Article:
Local marketplace Frida Friday showcases diverse lineup of creatives

Michelle Facio, Life & Arts General Reporter

Editor’s Note: This article first appeared as part of the September 14 flipbook. 

As the sun sets on Austin, reggaeton starts to blare through the food truck park where local vendors sell aguas frescas, empanadas and tacos to excited customers. Across the way, tables decorate the lawn — each one with collections of handmade earrings, colorful canvases, art prints and displays of small bottles of natural oils, hand soaps or doormats. 

Throughout each month, Austin venues such as Lustre Pearl East, Central Machine Works, Cheer up Charlies, Meanwhile Brewing, Arbor Food Park and Veracruz All Natural host Frida Friday, a women-of-color centered marketplace and cultural event. For over four years, Frida Friday has provided Austin’s BIPOC creators an opportunity to come together to celebrate their communities and uplift each other’s voices through art, music and food. 

“(Frida Friday) morphed over time and expanded to supporting women of color, queer folks and BIPOC folks in Austin,” said Jasmin Porter, Frida Friday event production manager. “We’re trying to give a platform just for local vendors to have multiple spaces where they can showcase their work.”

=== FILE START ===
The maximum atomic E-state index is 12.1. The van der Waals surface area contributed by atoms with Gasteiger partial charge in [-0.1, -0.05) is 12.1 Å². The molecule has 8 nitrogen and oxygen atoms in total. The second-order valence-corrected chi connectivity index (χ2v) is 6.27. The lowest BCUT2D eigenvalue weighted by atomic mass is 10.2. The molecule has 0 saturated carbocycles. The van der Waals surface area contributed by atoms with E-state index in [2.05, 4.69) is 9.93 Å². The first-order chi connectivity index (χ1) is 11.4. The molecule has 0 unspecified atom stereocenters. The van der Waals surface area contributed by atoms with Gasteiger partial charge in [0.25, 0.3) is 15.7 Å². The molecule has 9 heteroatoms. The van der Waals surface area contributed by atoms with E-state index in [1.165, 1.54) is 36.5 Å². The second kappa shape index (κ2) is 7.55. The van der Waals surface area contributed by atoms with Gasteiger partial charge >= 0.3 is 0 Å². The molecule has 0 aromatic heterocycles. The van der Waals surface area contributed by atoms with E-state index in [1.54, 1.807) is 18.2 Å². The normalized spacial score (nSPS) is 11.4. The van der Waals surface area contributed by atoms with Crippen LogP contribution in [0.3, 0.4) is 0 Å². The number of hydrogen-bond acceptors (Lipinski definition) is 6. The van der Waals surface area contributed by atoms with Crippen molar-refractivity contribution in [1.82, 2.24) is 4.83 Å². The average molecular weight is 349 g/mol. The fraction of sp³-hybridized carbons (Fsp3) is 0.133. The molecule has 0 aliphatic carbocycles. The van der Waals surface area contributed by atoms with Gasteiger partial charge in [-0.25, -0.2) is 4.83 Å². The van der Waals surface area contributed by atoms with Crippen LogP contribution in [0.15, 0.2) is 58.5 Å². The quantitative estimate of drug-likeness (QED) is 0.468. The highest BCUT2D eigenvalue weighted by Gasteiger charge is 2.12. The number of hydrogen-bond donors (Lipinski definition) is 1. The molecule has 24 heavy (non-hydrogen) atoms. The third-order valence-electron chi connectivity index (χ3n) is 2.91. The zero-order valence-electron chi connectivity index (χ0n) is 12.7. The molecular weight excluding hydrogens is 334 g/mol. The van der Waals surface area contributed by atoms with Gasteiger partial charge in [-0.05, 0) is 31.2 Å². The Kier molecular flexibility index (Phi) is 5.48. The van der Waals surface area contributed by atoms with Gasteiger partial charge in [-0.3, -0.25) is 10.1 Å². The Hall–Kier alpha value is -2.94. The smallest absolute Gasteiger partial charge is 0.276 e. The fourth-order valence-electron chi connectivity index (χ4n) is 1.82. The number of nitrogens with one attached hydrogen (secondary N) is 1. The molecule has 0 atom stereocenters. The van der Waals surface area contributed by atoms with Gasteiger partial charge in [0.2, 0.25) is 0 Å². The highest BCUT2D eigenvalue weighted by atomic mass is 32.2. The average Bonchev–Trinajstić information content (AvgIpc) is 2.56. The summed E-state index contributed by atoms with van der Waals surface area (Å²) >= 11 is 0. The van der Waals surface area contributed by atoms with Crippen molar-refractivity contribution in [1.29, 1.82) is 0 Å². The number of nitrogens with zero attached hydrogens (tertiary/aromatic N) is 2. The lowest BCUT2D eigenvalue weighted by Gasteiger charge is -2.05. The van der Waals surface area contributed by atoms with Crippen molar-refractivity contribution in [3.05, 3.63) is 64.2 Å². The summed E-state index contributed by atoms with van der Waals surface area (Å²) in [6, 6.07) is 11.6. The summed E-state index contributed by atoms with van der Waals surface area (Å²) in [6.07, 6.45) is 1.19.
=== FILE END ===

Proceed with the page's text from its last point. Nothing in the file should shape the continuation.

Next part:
Porter said vendors can apply to sell at Frida Friday on its website and check their Instagram (@fridafridayatx) for updates on events and marketplaces. Vendors can also sign up for the Frida Friday vendor email list on the official website. 

Nadia Ramon founded Dezynr, a small San Antonio-based polymer clay jewelry business, in July 2020. She said she wanted to showcase her work alongside other creatives, and she chose to start vending at Frida Friday because of the large presence of Latinas like herself.

“Every time I come to (an) event, as a Latina, I feel safe,” Ramon said. “I feel like there’s going to be another Latina right next to me. There’s going to be another woman of color right next to me with the same goals and the same mission.”

Ramon said Frida Friday helped her expand Dezynr, which just celebrated its one year anniversary, to areas outside of San Antonio. Though her business is based in San Antonio, Ramon said she familiarized herself with Austin small businesses through Frida Friday.

“I like to set up early (at Frida Friday) and do my rounds of meeting people and buying products whenever I can,” Ramon said. “(I) support small as well as buy small.”  

Roman Flores, co-owner of Que Rico T-Shirt Co., said his company started selling its T-shirts, hats, bandanas and pins at Frida Friday almost two years ago. Over the course of that time, Que Rico T-Shirt Co. has  created connections and celebrated fellow small businesses.

“It’s more like a party where you’ve gotten to know some of the vendors that do it all the time and new vendors so you get to celebrate, you get to share ideas, celebrate your products, connect with customers,” Flores said. “That’s why I feel like Frida Friday is more than a market, it’s like a celebration.”